From Compensation to Rehabilitation
A Social Review of the Employees’ Compensation Insurance System in Hong Kong
Research Findings Release
In Hong Kong, about 200 fatal and 55,000 to 60,000 non-fatal cases resulting from work-related accidents and diseases have been recorded each year. Occupational rehabilitation with an emphasis on early and comprehensive intervention immediately after injuries has demonstrated to be the international best practice in disability management post occupational injuries. The practice, however, has not been widely adopted in Hong Kong. To have an understanding of the underlying reasons, the Centre for Suicide Research and Prevention (CSRP), Department of Social Work and Social Administration of the University of Hong Kong (HKU), has conducted a consultancy project jointly with the Employees’ Compensation Insurance Residual Scheme Bureau (ECIRSB) to review the Employees’ Compensation system for local workers.
The CSRP held a press conference on 14 Dec 2015 to release its latest research findings and recommendations from the project on restoring the well-being of injured workers. Press release is available in both English and Chinese. The Powerpoint presentation is available in Chinese.
At the press conference, Professor Paul Yip presented the latest statistics on work-related deaths and injuries in Hong Kong, and on compensation insurance claims, such as the demographic characteristics of the workers who filed insurance claims, the types of common injuries, and number of working days lost from injury. He also spoke about the major problems in the current system, namely a compensation-focused culture and the physical and psychological barriers that hinder the success of return-to-work for injured workers, such as stress from family and employers, and the loss of self-esteem. Recognizing the challenges encountered by injured workers on the road of recovery, professor Yip stressed the importance of primary, secondary and tertiary prevention strategies and called for a collaborative effort of building a worker-centered system.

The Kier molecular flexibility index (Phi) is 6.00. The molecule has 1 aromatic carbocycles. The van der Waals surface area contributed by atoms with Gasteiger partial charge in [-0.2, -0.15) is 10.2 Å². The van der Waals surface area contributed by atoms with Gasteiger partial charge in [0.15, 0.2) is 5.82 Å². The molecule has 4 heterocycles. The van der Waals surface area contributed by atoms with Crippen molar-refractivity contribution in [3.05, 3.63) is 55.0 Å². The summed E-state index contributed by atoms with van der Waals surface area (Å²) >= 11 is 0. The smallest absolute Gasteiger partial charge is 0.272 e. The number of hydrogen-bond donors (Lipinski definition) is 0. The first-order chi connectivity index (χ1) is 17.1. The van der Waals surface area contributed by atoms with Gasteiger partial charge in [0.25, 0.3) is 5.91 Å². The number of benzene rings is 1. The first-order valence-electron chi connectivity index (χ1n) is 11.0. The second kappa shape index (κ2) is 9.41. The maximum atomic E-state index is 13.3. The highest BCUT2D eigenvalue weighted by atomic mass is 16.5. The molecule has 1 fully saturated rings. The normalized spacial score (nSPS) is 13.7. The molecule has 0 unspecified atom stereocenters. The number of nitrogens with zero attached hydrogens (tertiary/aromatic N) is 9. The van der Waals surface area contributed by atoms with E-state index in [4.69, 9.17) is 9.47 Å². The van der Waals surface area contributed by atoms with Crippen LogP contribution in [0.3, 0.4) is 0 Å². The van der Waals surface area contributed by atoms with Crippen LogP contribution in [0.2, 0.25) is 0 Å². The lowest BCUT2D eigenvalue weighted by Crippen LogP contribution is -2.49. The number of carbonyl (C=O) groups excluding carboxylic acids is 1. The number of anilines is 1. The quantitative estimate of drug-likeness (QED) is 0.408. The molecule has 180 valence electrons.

Doctor Sheung Wai Law, an honorary clinical associate professor from the Department of Orthopedics and Traumatology of the Chinese University of Hong Kong (CUHK), shared a success story of implementing a multidisciplinary rehabilitation model with the focus on early intervention – the Multidisciplinary Orthopedics Rehabilitation Empowerment (MORE) Programme. This programme has demonstrated great success in facilitating early and safe return-to-work for injured workers. With the positive impacts brought by the MORE programme, the project hopes to initiate efforts of expanding the programme, so more injured workers can gain access.
Last but not least, the CSRP would like to express gratitude to all the stakeholders who contributed to the project and those who provided utmost support for the project’s effort in propelling meaningful changes for workers health and social well-being of Hong Kong.